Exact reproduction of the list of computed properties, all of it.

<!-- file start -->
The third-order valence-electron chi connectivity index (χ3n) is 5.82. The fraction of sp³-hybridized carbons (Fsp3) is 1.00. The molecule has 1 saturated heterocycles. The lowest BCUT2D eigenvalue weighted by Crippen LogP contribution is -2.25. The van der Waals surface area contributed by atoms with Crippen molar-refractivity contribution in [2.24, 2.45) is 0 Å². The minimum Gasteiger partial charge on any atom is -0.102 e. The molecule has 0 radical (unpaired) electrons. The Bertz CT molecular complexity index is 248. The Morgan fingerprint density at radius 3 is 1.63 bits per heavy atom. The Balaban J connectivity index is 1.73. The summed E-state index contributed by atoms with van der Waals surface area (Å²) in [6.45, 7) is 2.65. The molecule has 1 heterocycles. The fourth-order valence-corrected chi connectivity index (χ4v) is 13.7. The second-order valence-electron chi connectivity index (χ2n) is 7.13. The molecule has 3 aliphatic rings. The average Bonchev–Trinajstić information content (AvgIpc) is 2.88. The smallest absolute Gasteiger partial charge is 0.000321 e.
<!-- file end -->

The third-order valence-electron chi connectivity index (χ3n) is 5.82. The fraction of sp³-hybridized carbons (Fsp3) is 1.00. The molecule has 1 saturated heterocycles. The lowest BCUT2D eigenvalue weighted by Crippen LogP contribution is -2.25. The van der Waals surface area contributed by atoms with Crippen molar-refractivity contribution in [2.24, 2.45) is 0 Å². The minimum Gasteiger partial charge on any atom is -0.102 e. The molecule has 0 radical (unpaired) electrons. The Bertz CT molecular complexity index is 248. The Morgan fingerprint density at radius 3 is 1.63 bits per heavy atom. The Balaban J connectivity index is 1.73. The summed E-state index contributed by atoms with van der Waals surface area (Å²) in [6.45, 7) is 2.65. The molecule has 1 heterocycles. The fourth-order valence-corrected chi connectivity index (χ4v) is 13.7. The second-order valence-electron chi connectivity index (χ2n) is 7.13. The molecule has 3 aliphatic rings. The average Bonchev–Trinajstić information content (AvgIpc) is 2.88. The smallest absolute Gasteiger partial charge is 0.000321 e.